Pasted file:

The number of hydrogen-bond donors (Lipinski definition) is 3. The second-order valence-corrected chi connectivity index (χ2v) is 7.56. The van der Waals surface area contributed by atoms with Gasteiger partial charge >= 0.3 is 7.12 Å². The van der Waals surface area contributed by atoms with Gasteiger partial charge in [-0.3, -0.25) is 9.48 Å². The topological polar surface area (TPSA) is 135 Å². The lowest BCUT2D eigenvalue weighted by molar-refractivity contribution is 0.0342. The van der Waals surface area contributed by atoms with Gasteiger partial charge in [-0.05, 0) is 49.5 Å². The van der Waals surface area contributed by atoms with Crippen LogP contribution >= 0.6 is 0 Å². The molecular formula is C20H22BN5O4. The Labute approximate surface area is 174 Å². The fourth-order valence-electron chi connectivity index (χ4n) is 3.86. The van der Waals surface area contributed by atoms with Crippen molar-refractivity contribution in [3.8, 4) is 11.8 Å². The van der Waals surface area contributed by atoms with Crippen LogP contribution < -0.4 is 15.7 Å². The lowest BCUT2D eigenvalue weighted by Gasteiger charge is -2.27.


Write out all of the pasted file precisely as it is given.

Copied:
The number of hydrogen-bond donors (Lipinski definition) is 3. The second-order valence-corrected chi connectivity index (χ2v) is 7.56. The van der Waals surface area contributed by atoms with Gasteiger partial charge >= 0.3 is 7.12 Å². The van der Waals surface area contributed by atoms with Gasteiger partial charge in [-0.3, -0.25) is 9.48 Å². The topological polar surface area (TPSA) is 135 Å². The lowest BCUT2D eigenvalue weighted by molar-refractivity contribution is 0.0342. The van der Waals surface area contributed by atoms with Gasteiger partial charge in [-0.05, 0) is 49.5 Å². The van der Waals surface area contributed by atoms with Crippen LogP contribution >= 0.6 is 0 Å². The molecular formula is C20H22BN5O4. The Labute approximate surface area is 174 Å². The fourth-order valence-electron chi connectivity index (χ4n) is 3.86. The van der Waals surface area contributed by atoms with Crippen molar-refractivity contribution in [3.8, 4) is 11.8 Å². The van der Waals surface area contributed by atoms with Crippen LogP contribution < -0.4 is 15.7 Å². The lowest BCUT2D eigenvalue weighted by Gasteiger charge is -2.27.